NAMM 2014: A Report from Dan Feinberg

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Last week I once again attended the amazing NAMM show. As I noted last year, it's one of the happiest places on earth and not just because it's next door to Disneyland. I entered through the drum hall to hundreds of sets of drums being demonstrated, tested, and played--all at the same time. You would think it would be just noise, but the drums all blended into a wonderous sound. One young man in particular was playing amazingly well..somehow I think we'll be hearing from him in the future.

This year I became more aware than ever the global aspect of the NAMM show as there were musical instrument companies from all over the world, but, unlike CES, the most well known and most famous still seem to be from the U.S.

I keep two goals in mind when visiting NAMM, and one of them is, of course, looking to see how technology influences the music industry. After all, those of us who have spent our lives in the tech industry are always interested in looking back at where we've been and looking forward to where we're going. One always is aware of the large numbers of well-known musicians and celebrities walking the NAMM floor as visitors. Following are a few pictures of some big names in the music industry. Do you recognize them all? This is just a tiny fraction of those walking the show floor. It's amazing--they all look older so, just like the rest of us, they are mere mortals.

Let’s take a look at technology in the music industry in 2014. There were many new amplifiers and mixing boards--most with new technology with the ability to duplicate a vacuum tube sound with modern electronics, but retaining a retro look.

In addition there was an amazing keyboard instrument by Lowery. At first glance it looks like an electronic organ, but look carefully...the ability to program and play made this instrument truly sound like a full orchestra. The amount of circuitry in this unit would have probably taken up half a studio back in the day.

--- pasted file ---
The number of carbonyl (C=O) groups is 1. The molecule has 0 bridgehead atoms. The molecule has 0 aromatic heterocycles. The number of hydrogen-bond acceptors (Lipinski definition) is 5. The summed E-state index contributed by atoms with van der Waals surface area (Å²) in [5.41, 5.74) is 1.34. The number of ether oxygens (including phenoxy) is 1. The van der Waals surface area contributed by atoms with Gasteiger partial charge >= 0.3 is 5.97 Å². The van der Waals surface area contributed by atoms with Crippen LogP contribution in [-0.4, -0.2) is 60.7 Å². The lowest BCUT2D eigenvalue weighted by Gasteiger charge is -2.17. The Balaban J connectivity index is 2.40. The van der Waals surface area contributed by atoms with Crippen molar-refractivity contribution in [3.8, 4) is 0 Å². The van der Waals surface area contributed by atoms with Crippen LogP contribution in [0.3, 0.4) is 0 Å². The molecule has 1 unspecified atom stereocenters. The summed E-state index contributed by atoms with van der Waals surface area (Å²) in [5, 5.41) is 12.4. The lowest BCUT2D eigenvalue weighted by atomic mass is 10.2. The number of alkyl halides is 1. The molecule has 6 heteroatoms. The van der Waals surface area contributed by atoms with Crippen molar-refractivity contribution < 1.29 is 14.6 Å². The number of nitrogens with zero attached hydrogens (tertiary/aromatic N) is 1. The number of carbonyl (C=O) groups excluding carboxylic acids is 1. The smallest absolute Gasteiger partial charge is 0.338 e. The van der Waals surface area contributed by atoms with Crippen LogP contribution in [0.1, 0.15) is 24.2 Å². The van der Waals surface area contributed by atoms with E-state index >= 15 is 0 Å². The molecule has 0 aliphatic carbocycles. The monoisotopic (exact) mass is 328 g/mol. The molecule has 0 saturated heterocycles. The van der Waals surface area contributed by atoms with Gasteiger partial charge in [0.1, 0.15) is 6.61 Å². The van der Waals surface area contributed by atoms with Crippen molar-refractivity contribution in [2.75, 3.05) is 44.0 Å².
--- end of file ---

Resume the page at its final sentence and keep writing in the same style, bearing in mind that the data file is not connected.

As far as classic musical instruments go, there were many truly beautiful examples--true pieces of art--but I did see one true example of a technical evolution. Many guitar and bass players tend to modify their instruments. I know I have replaced pickups, changed wiring, and mixed and added custom parts over the years. This year, Fender was showing the past, present, and future of their classic Stratocaster guitar. They had a 1954 classic Strat (I used to own one back in the '50s) and the present model, but they also announced the next generation with easily exchangeable pickups and “personality cards.” These active cards plug into the instrument and, once inside, convert it into a custom beast where you can design your own instrument in many ways. By swapping out the card you can have a totally different guitar. One has to wonder why this has not been done before.

I must say that NAMM is perhaps the most fun show to cover--there's lots of things and people to see and hear. The show is held in the Anaheim Convention Center and just being there reminds me of the old NEPCON days in the '70s and '80s, but it certainly looks and sound different than any other show you'll ever attend.



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